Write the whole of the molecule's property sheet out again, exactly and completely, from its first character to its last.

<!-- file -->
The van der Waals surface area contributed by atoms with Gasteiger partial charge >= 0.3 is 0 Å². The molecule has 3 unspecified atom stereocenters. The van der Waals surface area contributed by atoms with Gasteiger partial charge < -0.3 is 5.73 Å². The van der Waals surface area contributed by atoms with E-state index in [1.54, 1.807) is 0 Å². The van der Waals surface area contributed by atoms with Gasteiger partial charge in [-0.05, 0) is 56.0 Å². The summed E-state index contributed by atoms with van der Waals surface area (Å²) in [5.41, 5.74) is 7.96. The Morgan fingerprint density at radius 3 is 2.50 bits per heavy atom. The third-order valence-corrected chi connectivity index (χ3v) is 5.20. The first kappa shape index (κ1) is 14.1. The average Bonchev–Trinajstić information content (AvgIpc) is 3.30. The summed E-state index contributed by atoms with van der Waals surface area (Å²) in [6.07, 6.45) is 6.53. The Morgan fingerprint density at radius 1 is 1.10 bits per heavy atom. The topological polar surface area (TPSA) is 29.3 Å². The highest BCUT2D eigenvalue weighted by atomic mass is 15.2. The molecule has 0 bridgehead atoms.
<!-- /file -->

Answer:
The van der Waals surface area contributed by atoms with Gasteiger partial charge >= 0.3 is 0 Å². The molecule has 3 unspecified atom stereocenters. The van der Waals surface area contributed by atoms with Gasteiger partial charge < -0.3 is 5.73 Å². The van der Waals surface area contributed by atoms with E-state index in [1.54, 1.807) is 0 Å². The van der Waals surface area contributed by atoms with Gasteiger partial charge in [-0.05, 0) is 56.0 Å². The summed E-state index contributed by atoms with van der Waals surface area (Å²) in [5.41, 5.74) is 7.96. The Morgan fingerprint density at radius 3 is 2.50 bits per heavy atom. The third-order valence-corrected chi connectivity index (χ3v) is 5.20. The first kappa shape index (κ1) is 14.1. The average Bonchev–Trinajstić information content (AvgIpc) is 3.30. The summed E-state index contributed by atoms with van der Waals surface area (Å²) in [6.07, 6.45) is 6.53. The Morgan fingerprint density at radius 1 is 1.10 bits per heavy atom. The topological polar surface area (TPSA) is 29.3 Å². The highest BCUT2D eigenvalue weighted by atomic mass is 15.2. The molecule has 0 bridgehead atoms.